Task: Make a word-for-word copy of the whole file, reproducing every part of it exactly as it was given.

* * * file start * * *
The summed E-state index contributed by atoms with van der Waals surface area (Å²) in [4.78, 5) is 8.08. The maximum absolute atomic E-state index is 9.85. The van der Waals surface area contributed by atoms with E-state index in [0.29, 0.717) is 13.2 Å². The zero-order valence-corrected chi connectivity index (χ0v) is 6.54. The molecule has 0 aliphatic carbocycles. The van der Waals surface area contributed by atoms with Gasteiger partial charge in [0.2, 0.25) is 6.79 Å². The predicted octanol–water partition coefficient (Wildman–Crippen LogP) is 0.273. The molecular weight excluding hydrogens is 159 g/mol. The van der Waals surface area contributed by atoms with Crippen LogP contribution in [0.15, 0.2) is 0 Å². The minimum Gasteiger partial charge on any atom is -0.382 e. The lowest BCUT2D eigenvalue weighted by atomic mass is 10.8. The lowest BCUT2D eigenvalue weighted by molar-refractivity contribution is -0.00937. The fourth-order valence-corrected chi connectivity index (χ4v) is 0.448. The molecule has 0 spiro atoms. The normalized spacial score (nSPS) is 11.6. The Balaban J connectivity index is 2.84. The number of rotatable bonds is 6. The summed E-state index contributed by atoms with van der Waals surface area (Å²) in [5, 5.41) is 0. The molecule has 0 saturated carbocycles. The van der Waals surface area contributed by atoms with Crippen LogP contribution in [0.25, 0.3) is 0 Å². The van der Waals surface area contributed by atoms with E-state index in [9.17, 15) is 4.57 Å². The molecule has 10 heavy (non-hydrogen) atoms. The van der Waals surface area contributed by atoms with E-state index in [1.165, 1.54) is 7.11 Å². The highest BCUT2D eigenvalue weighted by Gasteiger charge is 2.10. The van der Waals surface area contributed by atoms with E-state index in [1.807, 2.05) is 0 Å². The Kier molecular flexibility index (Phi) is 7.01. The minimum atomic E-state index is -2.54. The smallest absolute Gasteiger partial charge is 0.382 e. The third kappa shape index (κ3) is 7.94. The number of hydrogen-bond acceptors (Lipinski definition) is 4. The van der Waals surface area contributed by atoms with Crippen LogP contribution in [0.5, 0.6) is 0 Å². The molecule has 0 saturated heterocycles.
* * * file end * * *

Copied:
The summed E-state index contributed by atoms with van der Waals surface area (Å²) in [4.78, 5) is 8.08. The maximum absolute atomic E-state index is 9.85. The van der Waals surface area contributed by atoms with E-state index in [0.29, 0.717) is 13.2 Å². The zero-order valence-corrected chi connectivity index (χ0v) is 6.54. The molecule has 0 aliphatic carbocycles. The van der Waals surface area contributed by atoms with Gasteiger partial charge in [0.2, 0.25) is 6.79 Å². The predicted octanol–water partition coefficient (Wildman–Crippen LogP) is 0.273. The molecular weight excluding hydrogens is 159 g/mol. The van der Waals surface area contributed by atoms with Crippen LogP contribution in [0.15, 0.2) is 0 Å². The minimum Gasteiger partial charge on any atom is -0.382 e. The lowest BCUT2D eigenvalue weighted by atomic mass is 10.8. The lowest BCUT2D eigenvalue weighted by molar-refractivity contribution is -0.00937. The fourth-order valence-corrected chi connectivity index (χ4v) is 0.448. The molecule has 0 spiro atoms. The normalized spacial score (nSPS) is 11.6. The Balaban J connectivity index is 2.84. The number of rotatable bonds is 6. The summed E-state index contributed by atoms with van der Waals surface area (Å²) in [5, 5.41) is 0. The molecule has 0 saturated carbocycles. The van der Waals surface area contributed by atoms with Crippen LogP contribution in [0.25, 0.3) is 0 Å². The van der Waals surface area contributed by atoms with E-state index in [9.17, 15) is 4.57 Å². The molecule has 10 heavy (non-hydrogen) atoms. The van der Waals surface area contributed by atoms with E-state index in [1.165, 1.54) is 7.11 Å². The highest BCUT2D eigenvalue weighted by Gasteiger charge is 2.10. The van der Waals surface area contributed by atoms with E-state index in [1.807, 2.05) is 0 Å². The Kier molecular flexibility index (Phi) is 7.01. The minimum atomic E-state index is -2.54. The smallest absolute Gasteiger partial charge is 0.382 e. The third kappa shape index (κ3) is 7.94. The number of hydrogen-bond acceptors (Lipinski definition) is 4. The van der Waals surface area contributed by atoms with Crippen LogP contribution in [0.5, 0.6) is 0 Å². The molecule has 0 saturated heterocycles.